The filament flares of our violet sun act like milestones of the day; less so, the red night sun that chases—it’s too weak to emit much of anything.
A lot like my father and I.
I wiped the knife. “You won’t call me your red son anymore, I suppose.”
E.O. figures that people on other worlds probably still have daddy issues and bad blood. But they also have space cars, e.g. a flying Maserati. And that’s pretty cool.
I was paid in old change. Ancient change. Gold drachmas engraved with ancient marks, no two alike.
Rubbing the coins between my fingers, the flakes of red stained my soft flesh. The stink of copper held fast as I washed away what I hoped was paint.
I can’t quit anymore.
Isaiah grew up in California and has been looking for any reason to become anything but a writer for as long as he can remember. Writing won’t pay the bills, but it sure is fun. He wishes he could name this story “Blood Money,” but his love of horror and puns probably shouldn’t mix.
“Would you like another?” she asked, her devilish eyes sparkling mischievously. A sickening smile was plastered on her face. A couple of broken hearts dripped in the palm of her hand.
She watched him slowly sip away his last heart beat, slowly tapping her blood red nails against her glass.
Allesha E. wrote this story.
Pulling barbed wire buried in the scrub,
it lightly flicked and nicked the skin.
Found the blueish pulse. Drew the brightest reds.
The colour and size of ladybirds.
And wiping in afterthought onto shirt cloth,
It darkened the sleeve while I carried on.
Alive for a moment, slowly becoming dirt.
Patrick Mc Loughlin is an English Language Teacher in Ireland and dabbles in writing. He also dabbles in painting and music and some day hopes to do more than dabble. He lives in the west of Ireland where it’s hard to concentrate.
Every night, Reginald tossed and turned in his bed, covering his ears with his pillow, but the slurping and sipping and smacking just wouldn’t stop.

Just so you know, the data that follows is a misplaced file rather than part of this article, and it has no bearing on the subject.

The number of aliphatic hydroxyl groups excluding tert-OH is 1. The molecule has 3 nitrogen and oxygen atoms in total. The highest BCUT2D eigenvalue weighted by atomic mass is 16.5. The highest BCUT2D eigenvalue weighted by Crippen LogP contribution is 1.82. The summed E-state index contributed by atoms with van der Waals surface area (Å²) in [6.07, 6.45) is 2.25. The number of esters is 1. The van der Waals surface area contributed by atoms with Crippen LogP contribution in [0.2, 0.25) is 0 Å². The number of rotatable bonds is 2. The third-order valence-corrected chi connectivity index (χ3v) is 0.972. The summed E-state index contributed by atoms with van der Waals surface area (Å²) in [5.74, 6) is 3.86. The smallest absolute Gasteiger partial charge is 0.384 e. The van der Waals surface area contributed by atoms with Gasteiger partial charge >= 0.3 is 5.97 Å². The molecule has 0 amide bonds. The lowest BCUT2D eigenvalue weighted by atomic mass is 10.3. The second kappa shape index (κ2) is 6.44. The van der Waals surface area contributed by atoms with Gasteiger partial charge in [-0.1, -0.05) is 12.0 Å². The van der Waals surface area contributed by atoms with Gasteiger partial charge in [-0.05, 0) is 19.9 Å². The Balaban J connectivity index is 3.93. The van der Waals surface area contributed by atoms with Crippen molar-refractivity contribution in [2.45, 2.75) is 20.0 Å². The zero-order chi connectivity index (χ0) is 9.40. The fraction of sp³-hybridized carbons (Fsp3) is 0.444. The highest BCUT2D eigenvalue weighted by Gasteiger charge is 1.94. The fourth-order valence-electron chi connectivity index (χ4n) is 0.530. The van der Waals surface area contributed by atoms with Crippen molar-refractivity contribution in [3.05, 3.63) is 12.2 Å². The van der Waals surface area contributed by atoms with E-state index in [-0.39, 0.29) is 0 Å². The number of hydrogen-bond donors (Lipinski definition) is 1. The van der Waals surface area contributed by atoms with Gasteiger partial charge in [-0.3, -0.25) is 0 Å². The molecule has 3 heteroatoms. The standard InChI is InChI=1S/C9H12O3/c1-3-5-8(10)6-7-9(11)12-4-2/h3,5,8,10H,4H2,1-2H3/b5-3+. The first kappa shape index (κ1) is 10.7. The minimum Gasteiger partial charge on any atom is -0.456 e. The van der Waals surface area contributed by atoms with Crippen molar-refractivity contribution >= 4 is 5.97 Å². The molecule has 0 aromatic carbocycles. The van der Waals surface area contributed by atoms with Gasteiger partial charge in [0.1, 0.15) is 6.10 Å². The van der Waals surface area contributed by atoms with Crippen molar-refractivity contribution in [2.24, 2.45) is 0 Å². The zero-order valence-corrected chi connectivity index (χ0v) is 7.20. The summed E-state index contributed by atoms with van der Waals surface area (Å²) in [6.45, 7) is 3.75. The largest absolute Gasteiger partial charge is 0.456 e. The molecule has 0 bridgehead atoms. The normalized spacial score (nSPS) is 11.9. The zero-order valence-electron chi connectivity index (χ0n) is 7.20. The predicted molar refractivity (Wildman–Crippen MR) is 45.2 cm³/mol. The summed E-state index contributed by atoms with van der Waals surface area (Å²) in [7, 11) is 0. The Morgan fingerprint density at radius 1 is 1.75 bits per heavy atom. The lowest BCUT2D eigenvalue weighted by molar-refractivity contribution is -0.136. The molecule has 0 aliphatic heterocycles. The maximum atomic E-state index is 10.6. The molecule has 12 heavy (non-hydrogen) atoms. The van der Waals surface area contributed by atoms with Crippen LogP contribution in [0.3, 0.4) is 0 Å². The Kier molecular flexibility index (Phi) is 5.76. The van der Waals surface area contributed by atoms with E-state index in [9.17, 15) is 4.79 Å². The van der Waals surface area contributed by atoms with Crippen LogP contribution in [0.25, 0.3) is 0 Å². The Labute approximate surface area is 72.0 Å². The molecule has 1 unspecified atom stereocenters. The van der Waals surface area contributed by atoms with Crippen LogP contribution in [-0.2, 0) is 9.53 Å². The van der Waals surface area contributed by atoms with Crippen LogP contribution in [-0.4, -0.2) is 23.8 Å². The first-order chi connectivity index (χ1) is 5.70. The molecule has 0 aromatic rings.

He never said anything, though; the rent was too good to risk a conflict.
He eventually began to wonder about all the “Missing Pet” posters.
This story was based on a title suggested by @ugotpauld.
One shot is all it takes. He is dead.
Her blouse is wet with blood. Her cigarette rests between her swollen lips as she drags him through the dead leaves with a shovel in hand. She doesn’t cry until she drops his limp body in the hole.
His collar jingles.
Adam is a student at Rowan University and plans on graduating in December 2010. He is an avid writer, concentrating on contemporary adult fiction and concrete poetry. He is currently working on a collection of selected poems, revising and perfecting the prose. His website is adamgpoetry.tumblr.com.
Fleeing my prison, driven by the hunger, I found my victim. I struck. His blood flowed. The hunger was satiated, but then: panic.
The body was stuck on my tusks, and my flippers were too short to remove it.
The zookeepers apprehended me, ending the reign of Chumley, Vampire Walrus.
Josh Anderson is an amateur filmmaker and writer from Lubbock, Texas.
Our Hero stood resolute in the middle of the rain-soaked, corpse-littered asphalt.
They inched closer, exuding sinister inevitability, crushed, broken, bloated, wasting away, and hungry.
Our Hero calmly set a bowl of oatmeal on the ground, flavouring it with his own blood.
That should keep them. For now.
I asked, on Twitter, what I should write a fifty-word story about today. @dotsam wrote, “Saving the universe with a bowl of oatmeal.” @RacoonResidue wrote, “Zombie earth worms.”
With a bang, the door swung abruptly open.
She stood in the open doorway and said, “I’m home.”
He leaned against the wall. “I missed you.”
“I know,” she said. “But I didn’t miss you.”
“I know,” he said, clutching his heart as his handgun fell from his blood-soaked fingers.
It was raining.
I had spent years dreaming of and working towards that day. My creation was blood, sweat, and tears mingled with iron, wires, hope, and steam.
I had great plans for the technology I had built. I was all set to change the world.
But it was raining.